Quote [96] – Brown As PM And The Trouble With A Disloyal Cabinet

As Heywood once put is in an email exchange with number 10 colleagues, after an overzealous Treasury adviser had rejected a Number 10 request: ‘Perhaps someone should remind him that GB is First Lord of the Treasury.’

But, in the reality of day-to-day interactions, Treasury officials held great power in their control over information.  In the run-up to the Pre-Budget Report, and the Budget the following March, Number 10 was so routinely denied key information that advisers were forced to rely on their own internal model of public spending figures, allowing them to play with spending scenarios, and guess at the numbers Treasury colleagues would not give them.  Their strength was greatly boosted by Josh Goodman, working at Number 10s Policy Unit, and himself a former Treasury official.  Highly rated by colleagues, Goodman’s work enabled advisers to weigh up spending options, and estimate Treasury figures, such as the levels of unemployment assumed in forecasts.

Brown at 10 – Anthony Seldon
On seeking tax revenue:

This aspect of the Pre-Budget Report touched squarely on the fairness agenda, newly dramatised by the banking crisis.  Labour’s own analysis claimed that 50 per cent of all the tax revenues raised since 2008 Pre-Budget Report came from the top 2 per cent of earners – a figure Number 10 felt gave a clear indication of the governments commitment to fairness.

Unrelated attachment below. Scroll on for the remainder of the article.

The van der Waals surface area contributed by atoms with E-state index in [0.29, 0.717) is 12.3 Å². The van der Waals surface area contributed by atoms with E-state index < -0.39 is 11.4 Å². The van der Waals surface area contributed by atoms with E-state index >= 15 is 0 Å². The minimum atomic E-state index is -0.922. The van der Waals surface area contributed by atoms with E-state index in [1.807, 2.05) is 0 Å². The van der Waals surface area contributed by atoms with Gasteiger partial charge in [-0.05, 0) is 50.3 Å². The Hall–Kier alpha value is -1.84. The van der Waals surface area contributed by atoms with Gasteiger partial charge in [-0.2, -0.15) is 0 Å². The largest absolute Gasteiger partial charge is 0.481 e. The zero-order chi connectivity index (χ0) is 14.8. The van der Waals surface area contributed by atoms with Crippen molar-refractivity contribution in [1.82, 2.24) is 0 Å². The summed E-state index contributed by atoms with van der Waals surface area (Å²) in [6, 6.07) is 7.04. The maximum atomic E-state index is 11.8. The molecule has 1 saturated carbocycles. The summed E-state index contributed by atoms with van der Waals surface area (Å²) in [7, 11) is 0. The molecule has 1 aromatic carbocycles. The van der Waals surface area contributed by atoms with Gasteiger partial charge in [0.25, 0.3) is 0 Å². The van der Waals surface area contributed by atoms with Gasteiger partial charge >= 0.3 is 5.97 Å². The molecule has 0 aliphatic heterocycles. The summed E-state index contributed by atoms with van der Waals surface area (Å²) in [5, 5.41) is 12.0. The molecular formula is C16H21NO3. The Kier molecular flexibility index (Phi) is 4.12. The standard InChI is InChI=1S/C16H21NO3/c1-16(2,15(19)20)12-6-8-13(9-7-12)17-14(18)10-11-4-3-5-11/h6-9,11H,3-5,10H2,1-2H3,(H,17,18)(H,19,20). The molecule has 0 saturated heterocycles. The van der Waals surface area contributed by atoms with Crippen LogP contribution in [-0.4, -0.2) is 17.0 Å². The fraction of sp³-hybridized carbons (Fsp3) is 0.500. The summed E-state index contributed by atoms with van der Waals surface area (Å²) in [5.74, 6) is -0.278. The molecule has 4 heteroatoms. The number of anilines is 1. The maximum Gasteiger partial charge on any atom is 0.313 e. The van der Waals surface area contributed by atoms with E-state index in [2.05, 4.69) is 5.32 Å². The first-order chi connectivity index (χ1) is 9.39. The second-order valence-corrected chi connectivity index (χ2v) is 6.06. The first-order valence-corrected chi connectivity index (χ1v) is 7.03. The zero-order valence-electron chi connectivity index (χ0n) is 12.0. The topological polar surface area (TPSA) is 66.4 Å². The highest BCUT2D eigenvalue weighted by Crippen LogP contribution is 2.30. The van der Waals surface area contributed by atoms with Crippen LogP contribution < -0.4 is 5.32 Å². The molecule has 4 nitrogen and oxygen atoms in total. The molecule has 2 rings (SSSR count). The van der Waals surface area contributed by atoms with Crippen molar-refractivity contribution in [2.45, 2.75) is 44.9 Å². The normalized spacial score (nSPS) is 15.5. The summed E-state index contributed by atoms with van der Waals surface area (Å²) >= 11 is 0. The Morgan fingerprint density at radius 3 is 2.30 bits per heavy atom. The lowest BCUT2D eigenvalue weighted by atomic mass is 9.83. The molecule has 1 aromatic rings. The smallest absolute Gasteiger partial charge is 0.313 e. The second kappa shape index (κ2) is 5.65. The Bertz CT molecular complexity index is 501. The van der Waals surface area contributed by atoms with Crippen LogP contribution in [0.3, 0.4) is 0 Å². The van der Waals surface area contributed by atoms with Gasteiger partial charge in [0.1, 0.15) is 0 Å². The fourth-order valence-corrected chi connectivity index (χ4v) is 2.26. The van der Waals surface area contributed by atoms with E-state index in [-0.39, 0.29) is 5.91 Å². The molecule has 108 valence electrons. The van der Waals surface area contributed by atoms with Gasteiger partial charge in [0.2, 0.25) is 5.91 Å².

Brown at 10 – Anthony Seldon
“But in his second year, he still set aside an incredible amount of time to get ready for PMQs: four hours on Monday, four hours on Tuesday and, again, all of Wednesday morning.”

“His core PMQs team – “”found that the less time Brown spent, and the less he agonised about it, the better he became.”

Brown at 10 – Anthony Seldon
“Getting the measure of Cameron was something he found very hard to do. ‘He treats PMQs like a game,’ Brown complained.

‘But it is a game’ his team would say back to him.

‘Lighten up and make a joke’ Hoon would advise.  ‘I can’t do that’ was the reply, which the chief whip found very revealing.

‘Why doesn’t he ask me about the big issues of the day,’ the Prime Minister regularly lamented at number 10.  ‘He’s only interested in gossip and innuendo.’

Brown would often become intensely angry that he was unable to command PMQs as he wanted.”

“It took him the best part of two years to understand that PMQs were not the forum for him to announce new policy and that Cameron was playing on his weaknesses to embarrass and annoy him.’  [Cameron] will ask you about the most embarrassing issue of the day, not the most important,’ he would be told, yet it seemed continually to surprise him.

Jowell and Straw, who was felt still to be smarting at not having been made Deputy Prime Minister in the June reshuffle, were holding their own conversations about the ‘Brown problem’.  They, too, had spoken to each other just after New Year and had agreed to see Brown and tell him that he would have ‘think very hard about remaining as leader’.

Jowell saw him at 6pm on Monday 4 January and her understanding was that Straw would see him at 7pm.